In 1903 his parents returned to England from Singapore. His father was unwell, but he agreed that his son could, at the age of sixteen, leave Beaumont and enrol at the Slade School of Art. As Leach as written, this decision brought him unbridled joy. At the Slade, although he resented drawing from the antique when there was the figure to study, he felt that this was where he wanted to be. The idyll was cut short when, after only a year, his father was diagnosed as having cancer of the liver with only a few months to live. Dutifully Leach lived with his parents, reluctantly promising on his father's deathbed to seek a more established and sound career in the Hong Kong Shanghai Banking Corporation.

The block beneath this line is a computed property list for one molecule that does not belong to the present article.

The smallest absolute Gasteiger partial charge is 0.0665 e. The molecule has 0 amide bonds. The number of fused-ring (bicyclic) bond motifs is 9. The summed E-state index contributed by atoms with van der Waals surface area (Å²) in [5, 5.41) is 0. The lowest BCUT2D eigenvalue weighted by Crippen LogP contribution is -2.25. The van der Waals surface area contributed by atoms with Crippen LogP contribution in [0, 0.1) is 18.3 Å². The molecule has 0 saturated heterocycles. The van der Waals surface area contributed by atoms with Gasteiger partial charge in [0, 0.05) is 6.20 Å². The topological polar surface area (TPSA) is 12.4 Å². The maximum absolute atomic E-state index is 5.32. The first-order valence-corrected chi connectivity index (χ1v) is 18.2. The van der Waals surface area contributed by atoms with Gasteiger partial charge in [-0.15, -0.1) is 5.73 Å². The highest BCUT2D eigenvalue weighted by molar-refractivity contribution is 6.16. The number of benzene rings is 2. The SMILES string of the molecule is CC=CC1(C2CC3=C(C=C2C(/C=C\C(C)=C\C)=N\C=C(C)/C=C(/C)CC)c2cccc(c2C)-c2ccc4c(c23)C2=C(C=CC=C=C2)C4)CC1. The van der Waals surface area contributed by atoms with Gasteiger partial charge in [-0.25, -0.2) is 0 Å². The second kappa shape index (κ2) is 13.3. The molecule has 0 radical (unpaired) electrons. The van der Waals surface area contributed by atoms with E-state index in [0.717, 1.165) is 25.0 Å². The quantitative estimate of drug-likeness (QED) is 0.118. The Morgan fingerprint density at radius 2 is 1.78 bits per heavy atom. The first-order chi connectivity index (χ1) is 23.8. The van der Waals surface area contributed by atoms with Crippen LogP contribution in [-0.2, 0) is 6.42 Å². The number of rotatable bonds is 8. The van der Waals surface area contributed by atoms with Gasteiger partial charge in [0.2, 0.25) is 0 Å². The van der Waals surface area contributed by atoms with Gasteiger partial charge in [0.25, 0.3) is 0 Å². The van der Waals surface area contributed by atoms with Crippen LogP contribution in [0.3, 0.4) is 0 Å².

For a time Leach stayed with his uncle and aunt, his mother's sister, in Manchester, where he fell in love with their daughter, his cousin Muriel, though because of Leach's young age, his lack of prospects and his close blood ties, they were forbidden to continue the relationship. Working in the headquarters of the Hong Kong Shanghai Banking Corporation in the City of London, Leach was desperately unhappy, and after a year, in utter despair and much to the anguish of his stepmother, he threw up his job and moved to the country. At the age of 21 he received his modest inheritance, and enrolled at the London School of Art, a small, independent institution run by Frank Brangwyn and other practising artists. The archive yields a prospectus for the year 1908, detailing the tutors and range of courses, an invaluable document evoking the intense study and liveliness of the school. Here a Japanese student named Kotaro Takamura, told Leach about Japan, reminding him of his own childhood and inspiring him to read Lafcadio, Hearn's vivid but romantic descriptions of old Japan. Stirred by his own memories and those of Kotaro he decided to return and teach etching, a skill he had learnt from Brangwyn, and at which he excelled. A chance meeting with Muriel revealed that neither had lost their love and it was finally agreed that they could marry.